Carbon-dating of a structural beam from a Guatemalan temple confirms that the Mayan Long Count calendar did end on December 2012, leaving no room for further doomsday prophecies and miscalculations claims.
The Long Count is a complex system of bars and dots that consists of five time units: Bak'tun (144,000 days); K'atun (7,200 days), Tun (360 days), Winal (20 days) and K'in (one day).
The days are counted from a mythological starting point.
PHOTOS: 2012 Doomsday and Other Signs of the End Times
The Long Count proliferated to more than 40 different centers across the Mayan lowlands between 600–900 A.D. and was used to anchor major historical events in time.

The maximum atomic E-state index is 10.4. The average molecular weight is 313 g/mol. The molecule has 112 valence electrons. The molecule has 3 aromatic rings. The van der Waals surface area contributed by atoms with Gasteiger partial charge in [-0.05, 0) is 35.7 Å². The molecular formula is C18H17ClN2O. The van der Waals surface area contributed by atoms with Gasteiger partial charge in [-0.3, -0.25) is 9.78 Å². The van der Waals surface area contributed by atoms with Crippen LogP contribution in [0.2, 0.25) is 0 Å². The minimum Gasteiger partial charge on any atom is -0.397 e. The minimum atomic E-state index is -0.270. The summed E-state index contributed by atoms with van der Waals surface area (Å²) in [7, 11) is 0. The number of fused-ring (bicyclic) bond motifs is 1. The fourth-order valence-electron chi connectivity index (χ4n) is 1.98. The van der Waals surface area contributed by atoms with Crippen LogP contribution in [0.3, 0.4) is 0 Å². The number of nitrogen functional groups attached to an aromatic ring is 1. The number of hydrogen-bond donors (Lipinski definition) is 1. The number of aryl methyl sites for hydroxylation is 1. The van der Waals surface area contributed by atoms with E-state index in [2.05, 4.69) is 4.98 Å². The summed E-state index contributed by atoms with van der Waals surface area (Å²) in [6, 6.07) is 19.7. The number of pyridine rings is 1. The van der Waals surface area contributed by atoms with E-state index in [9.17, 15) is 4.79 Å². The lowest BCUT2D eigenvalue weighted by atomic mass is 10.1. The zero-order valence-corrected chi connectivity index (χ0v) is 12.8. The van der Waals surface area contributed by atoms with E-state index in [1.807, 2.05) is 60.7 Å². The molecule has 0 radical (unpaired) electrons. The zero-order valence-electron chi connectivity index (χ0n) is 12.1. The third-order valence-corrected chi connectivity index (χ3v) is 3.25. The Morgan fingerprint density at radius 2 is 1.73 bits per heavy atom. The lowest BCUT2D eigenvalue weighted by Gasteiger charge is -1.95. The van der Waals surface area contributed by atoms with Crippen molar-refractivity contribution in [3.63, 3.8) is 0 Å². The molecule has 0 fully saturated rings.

However, those historic events comprising royal successions, rituals, victories and defeats, could not be precisely ordered by date as scholars were unable to set the date of the mythical starting point.
Indeed, the Long Count system fell into disuse before European contact in the 16th century, moreover the Spanish colonizers destroyed any evidence that could have helped correlate the Maya and European calendars.